Saturday, April 24, 2010

MBA Gender Pay Gap -- Delusions of Progress

My colleague in Finance, Professor Ben S. Branch, brought to our attention an article, Women in Management: Delusions of Progress, in the Harvard Business Review (HBR), in its March 2010 edition.

The article was written by Nancy M. Carter and Christine Silva, who found that women make, on the average, $4,600 less than men in their first post MBA jobs. The study conducted by them controlled for job level and industry. Men's salaries not only begin at a higher level, but then rise more quickly, with the consequence that the salary gap widens over time (and the researchers factored out such issues as having children or different goals/aspirations). The research tracked over 4,000 MBAs who graduated between 1996 and 2007.

Carter and Silva work for the firm Catalyst. They write in their HBR article: New research by our firm, Catalyst, shows that among graduates of elite MBA programs around the world—the high potentials on whom companies are counting to navigate the turbulent global economy over the next decade—women continue to lag men at every single career stage, right from their first professional jobs. Reports of progress in advancement, compensation, and career satisfaction are at best overstated, at worst just plain wrong.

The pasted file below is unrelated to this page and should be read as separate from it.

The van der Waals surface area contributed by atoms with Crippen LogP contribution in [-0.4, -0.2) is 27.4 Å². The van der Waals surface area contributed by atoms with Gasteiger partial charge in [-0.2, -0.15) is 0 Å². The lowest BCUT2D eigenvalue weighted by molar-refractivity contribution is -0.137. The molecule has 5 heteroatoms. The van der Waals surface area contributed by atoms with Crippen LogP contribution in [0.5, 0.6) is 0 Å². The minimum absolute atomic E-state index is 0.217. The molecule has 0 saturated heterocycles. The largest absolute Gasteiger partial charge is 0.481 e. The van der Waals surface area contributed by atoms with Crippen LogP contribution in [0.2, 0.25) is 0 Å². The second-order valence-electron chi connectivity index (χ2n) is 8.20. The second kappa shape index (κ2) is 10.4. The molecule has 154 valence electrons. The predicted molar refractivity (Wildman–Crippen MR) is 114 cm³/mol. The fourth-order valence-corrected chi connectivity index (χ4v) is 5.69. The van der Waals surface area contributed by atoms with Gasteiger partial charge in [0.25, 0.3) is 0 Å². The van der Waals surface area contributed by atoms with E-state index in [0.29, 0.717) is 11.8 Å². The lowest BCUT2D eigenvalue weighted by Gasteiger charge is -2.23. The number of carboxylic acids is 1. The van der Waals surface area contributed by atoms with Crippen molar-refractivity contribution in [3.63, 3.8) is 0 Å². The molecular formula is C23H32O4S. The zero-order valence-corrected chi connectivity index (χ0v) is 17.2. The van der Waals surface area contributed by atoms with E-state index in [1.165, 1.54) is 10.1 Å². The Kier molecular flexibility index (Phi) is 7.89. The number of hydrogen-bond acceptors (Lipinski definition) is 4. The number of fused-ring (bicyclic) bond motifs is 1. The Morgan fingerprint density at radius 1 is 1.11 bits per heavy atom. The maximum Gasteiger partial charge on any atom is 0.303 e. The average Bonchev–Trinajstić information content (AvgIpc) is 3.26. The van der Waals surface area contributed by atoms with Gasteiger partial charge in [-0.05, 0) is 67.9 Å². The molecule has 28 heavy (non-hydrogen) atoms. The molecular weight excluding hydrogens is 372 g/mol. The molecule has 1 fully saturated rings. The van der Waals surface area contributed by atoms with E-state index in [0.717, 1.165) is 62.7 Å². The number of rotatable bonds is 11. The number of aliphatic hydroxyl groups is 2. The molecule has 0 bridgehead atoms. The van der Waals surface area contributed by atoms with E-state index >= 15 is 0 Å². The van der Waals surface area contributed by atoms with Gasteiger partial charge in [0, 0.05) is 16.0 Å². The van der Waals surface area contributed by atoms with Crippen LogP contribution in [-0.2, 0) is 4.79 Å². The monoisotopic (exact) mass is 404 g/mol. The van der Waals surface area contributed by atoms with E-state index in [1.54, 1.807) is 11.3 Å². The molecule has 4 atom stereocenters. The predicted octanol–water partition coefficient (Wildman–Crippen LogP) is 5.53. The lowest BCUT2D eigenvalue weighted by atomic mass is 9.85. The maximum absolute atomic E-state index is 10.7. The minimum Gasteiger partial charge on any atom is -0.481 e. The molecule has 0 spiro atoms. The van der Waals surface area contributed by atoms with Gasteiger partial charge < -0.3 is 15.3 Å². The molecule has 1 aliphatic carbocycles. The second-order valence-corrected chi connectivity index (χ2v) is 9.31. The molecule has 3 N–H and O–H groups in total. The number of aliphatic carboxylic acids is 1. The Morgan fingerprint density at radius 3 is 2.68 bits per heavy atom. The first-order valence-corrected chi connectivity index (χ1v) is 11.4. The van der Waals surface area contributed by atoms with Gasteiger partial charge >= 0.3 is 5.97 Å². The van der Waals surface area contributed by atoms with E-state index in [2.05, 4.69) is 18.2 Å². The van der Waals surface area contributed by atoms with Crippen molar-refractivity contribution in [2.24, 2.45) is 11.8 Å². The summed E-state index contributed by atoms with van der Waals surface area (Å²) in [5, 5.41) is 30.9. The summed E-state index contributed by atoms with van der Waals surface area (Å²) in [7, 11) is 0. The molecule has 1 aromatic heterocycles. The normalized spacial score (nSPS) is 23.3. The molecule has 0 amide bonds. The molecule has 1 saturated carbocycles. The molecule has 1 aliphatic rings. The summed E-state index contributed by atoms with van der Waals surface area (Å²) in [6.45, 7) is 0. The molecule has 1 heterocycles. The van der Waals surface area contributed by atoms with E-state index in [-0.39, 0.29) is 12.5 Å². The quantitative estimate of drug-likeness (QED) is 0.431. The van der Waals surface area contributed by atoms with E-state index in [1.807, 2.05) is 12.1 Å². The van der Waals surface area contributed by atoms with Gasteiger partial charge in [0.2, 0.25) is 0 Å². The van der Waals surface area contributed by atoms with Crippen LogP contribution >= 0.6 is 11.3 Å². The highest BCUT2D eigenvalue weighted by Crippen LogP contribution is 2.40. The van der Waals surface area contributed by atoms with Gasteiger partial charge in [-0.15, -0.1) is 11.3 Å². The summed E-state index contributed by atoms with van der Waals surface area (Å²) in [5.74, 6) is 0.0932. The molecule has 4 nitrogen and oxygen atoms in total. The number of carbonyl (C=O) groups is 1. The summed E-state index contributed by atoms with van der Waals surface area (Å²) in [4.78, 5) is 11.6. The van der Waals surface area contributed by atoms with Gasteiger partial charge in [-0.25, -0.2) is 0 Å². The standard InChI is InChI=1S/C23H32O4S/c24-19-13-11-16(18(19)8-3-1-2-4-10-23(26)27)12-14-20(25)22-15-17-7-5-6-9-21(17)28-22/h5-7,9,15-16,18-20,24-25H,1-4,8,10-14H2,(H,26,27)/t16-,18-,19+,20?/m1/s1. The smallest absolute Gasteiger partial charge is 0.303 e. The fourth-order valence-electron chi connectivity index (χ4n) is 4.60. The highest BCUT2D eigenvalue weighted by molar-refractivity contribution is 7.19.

Jim Turley, the Chairman and CEO of Ernst & Young, a sponsor of the research study, is quoted as saying “Frankly, the fact that the pipeline is not as healthy as we’d thought is both surprising and disappointing.” “Companies have been working on this, and I thought we’d seen progress. The last decade was supposed to be the ‘promised one,’ and it turns out that it wasn’t. This is a wake-up call for corporations.”

Companies (at least we had thought this) were, supposedly, engaged in efforts to enhance opportunities for women, but inequity remains entrenched.

Carter and Silva conclude that: companies must acknowledge their failure on this front, learn why they haven’t succeeded, and come up with better programs to help talented women advance. Interestingly, they also noted, in their study, that women tend to suffer from "bad, first bosses," who did not mentor them or support them.

Read their provocative and timely HBR article.

I thank my colleague, Professor Ben Branch, for bringing our attention to it. We need to act at all levels to reduce and to eliminate economic and financial disparities and to make sure that there is a level playing field for everyone. Listen up folks, the solution is not to have a world of just males.